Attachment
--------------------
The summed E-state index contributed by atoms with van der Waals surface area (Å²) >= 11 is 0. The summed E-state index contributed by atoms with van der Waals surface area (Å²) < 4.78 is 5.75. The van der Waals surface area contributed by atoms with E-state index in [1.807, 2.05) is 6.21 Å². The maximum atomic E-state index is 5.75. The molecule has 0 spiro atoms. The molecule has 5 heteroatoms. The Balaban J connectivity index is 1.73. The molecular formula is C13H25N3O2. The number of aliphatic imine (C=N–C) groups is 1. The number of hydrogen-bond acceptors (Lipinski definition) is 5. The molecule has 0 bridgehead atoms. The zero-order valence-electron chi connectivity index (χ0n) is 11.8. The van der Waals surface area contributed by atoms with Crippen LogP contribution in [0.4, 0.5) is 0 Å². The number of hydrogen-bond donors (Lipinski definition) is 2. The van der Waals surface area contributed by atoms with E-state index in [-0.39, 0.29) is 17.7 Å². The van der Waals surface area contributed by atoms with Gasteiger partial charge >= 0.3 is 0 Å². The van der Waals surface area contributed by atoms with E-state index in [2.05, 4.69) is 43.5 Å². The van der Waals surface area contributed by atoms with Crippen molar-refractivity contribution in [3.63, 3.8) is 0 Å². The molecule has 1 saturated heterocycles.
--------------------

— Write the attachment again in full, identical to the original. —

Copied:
The summed E-state index contributed by atoms with van der Waals surface area (Å²) >= 11 is 0. The summed E-state index contributed by atoms with van der Waals surface area (Å²) < 4.78 is 5.75. The van der Waals surface area contributed by atoms with E-state index in [1.807, 2.05) is 6.21 Å². The maximum atomic E-state index is 5.75. The molecule has 0 spiro atoms. The molecule has 5 heteroatoms. The Balaban J connectivity index is 1.73. The molecular formula is C13H25N3O2. The number of aliphatic imine (C=N–C) groups is 1. The number of hydrogen-bond acceptors (Lipinski definition) is 5. The molecule has 0 bridgehead atoms. The zero-order valence-electron chi connectivity index (χ0n) is 11.8. The van der Waals surface area contributed by atoms with Crippen LogP contribution in [0.4, 0.5) is 0 Å². The number of hydrogen-bond donors (Lipinski definition) is 2. The van der Waals surface area contributed by atoms with E-state index in [-0.39, 0.29) is 17.7 Å². The van der Waals surface area contributed by atoms with Gasteiger partial charge >= 0.3 is 0 Å². The van der Waals surface area contributed by atoms with E-state index in [2.05, 4.69) is 43.5 Å². The van der Waals surface area contributed by atoms with Crippen molar-refractivity contribution in [3.63, 3.8) is 0 Å². The molecule has 1 saturated heterocycles.